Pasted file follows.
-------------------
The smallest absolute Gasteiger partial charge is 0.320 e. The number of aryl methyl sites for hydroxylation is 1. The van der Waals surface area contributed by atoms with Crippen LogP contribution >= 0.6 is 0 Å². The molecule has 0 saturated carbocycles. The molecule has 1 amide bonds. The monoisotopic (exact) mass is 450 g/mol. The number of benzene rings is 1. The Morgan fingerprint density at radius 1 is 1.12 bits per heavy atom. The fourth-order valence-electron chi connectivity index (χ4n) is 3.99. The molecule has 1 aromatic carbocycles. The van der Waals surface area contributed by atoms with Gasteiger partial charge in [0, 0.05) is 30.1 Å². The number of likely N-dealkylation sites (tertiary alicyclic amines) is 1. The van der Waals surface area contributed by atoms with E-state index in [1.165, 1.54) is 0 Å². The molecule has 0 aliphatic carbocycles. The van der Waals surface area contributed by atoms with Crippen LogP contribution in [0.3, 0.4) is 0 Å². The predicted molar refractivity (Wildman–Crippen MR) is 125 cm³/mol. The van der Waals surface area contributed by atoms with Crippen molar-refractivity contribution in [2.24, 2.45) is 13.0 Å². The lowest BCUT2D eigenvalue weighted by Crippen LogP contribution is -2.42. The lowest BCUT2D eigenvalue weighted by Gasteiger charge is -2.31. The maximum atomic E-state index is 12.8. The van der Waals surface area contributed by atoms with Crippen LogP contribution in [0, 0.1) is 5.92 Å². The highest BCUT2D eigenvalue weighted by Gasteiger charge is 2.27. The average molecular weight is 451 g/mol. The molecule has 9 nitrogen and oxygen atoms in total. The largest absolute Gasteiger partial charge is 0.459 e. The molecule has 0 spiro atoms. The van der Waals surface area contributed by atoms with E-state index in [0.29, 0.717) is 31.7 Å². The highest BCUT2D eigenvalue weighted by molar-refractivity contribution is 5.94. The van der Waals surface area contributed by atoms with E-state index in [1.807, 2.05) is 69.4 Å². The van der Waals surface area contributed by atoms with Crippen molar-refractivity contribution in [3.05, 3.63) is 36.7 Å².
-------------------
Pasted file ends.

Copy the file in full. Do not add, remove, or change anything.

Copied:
The smallest absolute Gasteiger partial charge is 0.320 e. The number of aryl methyl sites for hydroxylation is 1. The van der Waals surface area contributed by atoms with Crippen LogP contribution >= 0.6 is 0 Å². The molecule has 0 saturated carbocycles. The molecule has 1 amide bonds. The monoisotopic (exact) mass is 450 g/mol. The number of benzene rings is 1. The Morgan fingerprint density at radius 1 is 1.12 bits per heavy atom. The fourth-order valence-electron chi connectivity index (χ4n) is 3.99. The molecule has 1 aromatic carbocycles. The van der Waals surface area contributed by atoms with Gasteiger partial charge in [0, 0.05) is 30.1 Å². The number of likely N-dealkylation sites (tertiary alicyclic amines) is 1. The van der Waals surface area contributed by atoms with E-state index in [1.165, 1.54) is 0 Å². The molecule has 0 aliphatic carbocycles. The van der Waals surface area contributed by atoms with Crippen LogP contribution in [0.3, 0.4) is 0 Å². The predicted molar refractivity (Wildman–Crippen MR) is 125 cm³/mol. The van der Waals surface area contributed by atoms with Crippen molar-refractivity contribution in [2.24, 2.45) is 13.0 Å². The lowest BCUT2D eigenvalue weighted by Crippen LogP contribution is -2.42. The lowest BCUT2D eigenvalue weighted by Gasteiger charge is -2.31. The maximum atomic E-state index is 12.8. The van der Waals surface area contributed by atoms with Crippen LogP contribution in [0, 0.1) is 5.92 Å². The highest BCUT2D eigenvalue weighted by Gasteiger charge is 2.27. The average molecular weight is 451 g/mol. The molecule has 9 nitrogen and oxygen atoms in total. The largest absolute Gasteiger partial charge is 0.459 e. The molecule has 0 spiro atoms. The van der Waals surface area contributed by atoms with E-state index in [0.29, 0.717) is 31.7 Å². The highest BCUT2D eigenvalue weighted by molar-refractivity contribution is 5.94. The van der Waals surface area contributed by atoms with E-state index in [1.807, 2.05) is 69.4 Å². The van der Waals surface area contributed by atoms with Crippen molar-refractivity contribution in [3.05, 3.63) is 36.7 Å².